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Fantasy turns to terror for druggies

By Balzafire, Aug 2, 2010 | | |
  1. Balzafire
    A TOXIC batch of illicit drugs is causing "paranoia almost to the point of terror" for users from Fortitude Valley to Logan.

    The Courier-Mail can reveal concerned ambulance crews warned police of the problem in the early hours of Sunday.

    Sen-Sgt Geoff Marsh said the Queensland Ambulance Service had advised police that several people had collapsed in Fortitude Valley, possibly due to a toxic batch of fantasy.

    Valley Liquor Accord chairman Danny Blair said police met three weeks ago with the precinct's licensees to discuss notorious illicit drugs fantasy and miaow miaow.

    Fantasy, or Gamma-Hydroxybutyric acid (GHB/GBH), is a depressant and date-rape drug usually sold in liquid form but also as a powder or tablet.

    Miaow miaow is a stimulant with the principal ingredient of mephedrone, usually sold as a powder, tablet or capsule.

    "The police have recently been making us aware there is a bad batch of drugs popping up lately," Mr Blair said.

    Lance Mergard, senior chaplain at voluntary organisation NightWatch, said the potentially fatal influx of the illegal drugs could be filling a gap left by a drought in the supply of ecstasy.

    He said his team of carers witnessed at least three users in the Valley last weekend suffering from the apparently dirty batch and in need of being taken to hospital.

    "My observations on the street are there is a bad batch because of the extreme physical and psychological effects," he said.

    "In some, the paranoia is almost to the point of terror.

    "They are more severe reactions and physical responses than what we generally see but it's different for everyone."

    So far, symptoms of the toxic batch include loss of feeling in arms and legs, severe confusion and anxiety, and increased heart rate.

    Mr Mergard said the potentially dirtier batch, cut with unknown toxic ingredients, was circulating more in Brisbane's south and Logan than in the Valley, and middle-class youngsters from 18 to 25 were the most common victims.

    He pleaded with affected users to confess to carers the drug they had consumed because they could not be charged with possession after ingestion and that information could save them immense pain.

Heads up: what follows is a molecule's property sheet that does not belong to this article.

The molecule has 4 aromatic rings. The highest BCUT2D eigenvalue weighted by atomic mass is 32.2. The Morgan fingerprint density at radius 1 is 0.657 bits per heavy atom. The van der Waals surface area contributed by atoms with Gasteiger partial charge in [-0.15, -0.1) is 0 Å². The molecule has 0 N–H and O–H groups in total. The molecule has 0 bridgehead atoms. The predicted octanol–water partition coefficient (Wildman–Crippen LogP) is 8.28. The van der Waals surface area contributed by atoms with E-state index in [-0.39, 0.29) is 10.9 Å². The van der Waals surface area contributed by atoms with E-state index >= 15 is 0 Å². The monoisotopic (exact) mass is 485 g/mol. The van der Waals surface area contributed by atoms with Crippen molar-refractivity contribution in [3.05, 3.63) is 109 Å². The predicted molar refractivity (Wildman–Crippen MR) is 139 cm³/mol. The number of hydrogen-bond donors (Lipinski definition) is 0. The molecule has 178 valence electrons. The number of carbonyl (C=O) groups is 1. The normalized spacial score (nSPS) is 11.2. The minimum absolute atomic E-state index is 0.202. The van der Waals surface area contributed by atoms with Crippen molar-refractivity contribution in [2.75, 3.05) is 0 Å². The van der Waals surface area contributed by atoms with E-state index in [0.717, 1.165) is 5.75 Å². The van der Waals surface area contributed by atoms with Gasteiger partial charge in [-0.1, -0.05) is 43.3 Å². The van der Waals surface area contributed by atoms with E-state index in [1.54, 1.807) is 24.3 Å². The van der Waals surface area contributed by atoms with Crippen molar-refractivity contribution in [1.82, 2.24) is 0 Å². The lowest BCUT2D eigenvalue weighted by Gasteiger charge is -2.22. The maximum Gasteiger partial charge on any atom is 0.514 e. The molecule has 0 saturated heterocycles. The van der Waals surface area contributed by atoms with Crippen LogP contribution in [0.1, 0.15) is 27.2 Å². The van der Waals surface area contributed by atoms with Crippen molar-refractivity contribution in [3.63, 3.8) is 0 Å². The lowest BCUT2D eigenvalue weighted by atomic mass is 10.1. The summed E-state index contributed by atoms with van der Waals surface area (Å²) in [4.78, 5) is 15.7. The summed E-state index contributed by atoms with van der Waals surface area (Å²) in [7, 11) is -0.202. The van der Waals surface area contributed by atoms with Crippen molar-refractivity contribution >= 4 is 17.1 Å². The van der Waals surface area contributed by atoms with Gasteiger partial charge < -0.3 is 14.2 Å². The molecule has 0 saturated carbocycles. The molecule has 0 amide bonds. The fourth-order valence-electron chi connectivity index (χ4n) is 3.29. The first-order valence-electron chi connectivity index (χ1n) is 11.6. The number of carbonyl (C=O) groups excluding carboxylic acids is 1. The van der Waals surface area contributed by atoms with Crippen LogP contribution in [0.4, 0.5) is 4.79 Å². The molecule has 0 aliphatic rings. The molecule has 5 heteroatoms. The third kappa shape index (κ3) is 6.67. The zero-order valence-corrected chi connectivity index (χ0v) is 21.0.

Queensland Health's acting executive director of Preventative Health, Mark West, said reports of the bad batch were a timely warning that all illicit drugs were dangerous and toxic to users.

    James O'Loan
    The Courier-Mail
    August 02, 2010


  1. anthonynelson
    Drugs are the root cause of damage to individual's personality.
  2. MrG
    ^^^^ That's a rather blithe and unsupported statement. I think you'll find that toxic nurture in childhood, as proven by Harvard researchers, is the root cause of damage to an individual's personality. It's not to say that problematic drug use doesn't bring with it problematic dysfunction within the user, but it's not the root cause.

    As for the original article, I'm not sure where they think they are going with it other than to scare the bejeebus out of the ignorant. The symptoms being described are more likely as a result of reckless indulgence with these drugs rather than some, as yet undefined and unsubstantiated, 'toxic' element in a particular 'batch'.
  3. corvardus
    The same vacuous argument can be made about religion. In fact SWIM might go as far to say that in some people religion is the root cause of drug taking.

    The article itself is not very well written. It is suggesting that the primary reason that illegal drugs are bad is due to the fact that there is a risk that the drugs are contaminated (bad batch) with things that are bad for your health.

    In fact the standard illegal drugs are bad is eclipsed by the article above it. Spectacular failure. Whether it is deliberate or not SWIM doesn't know but SWIM doubts it.

    Clearly the logical solution would be to bring the drugs under regulation in order to ensure purity and, presumably, everything would be a-okay.
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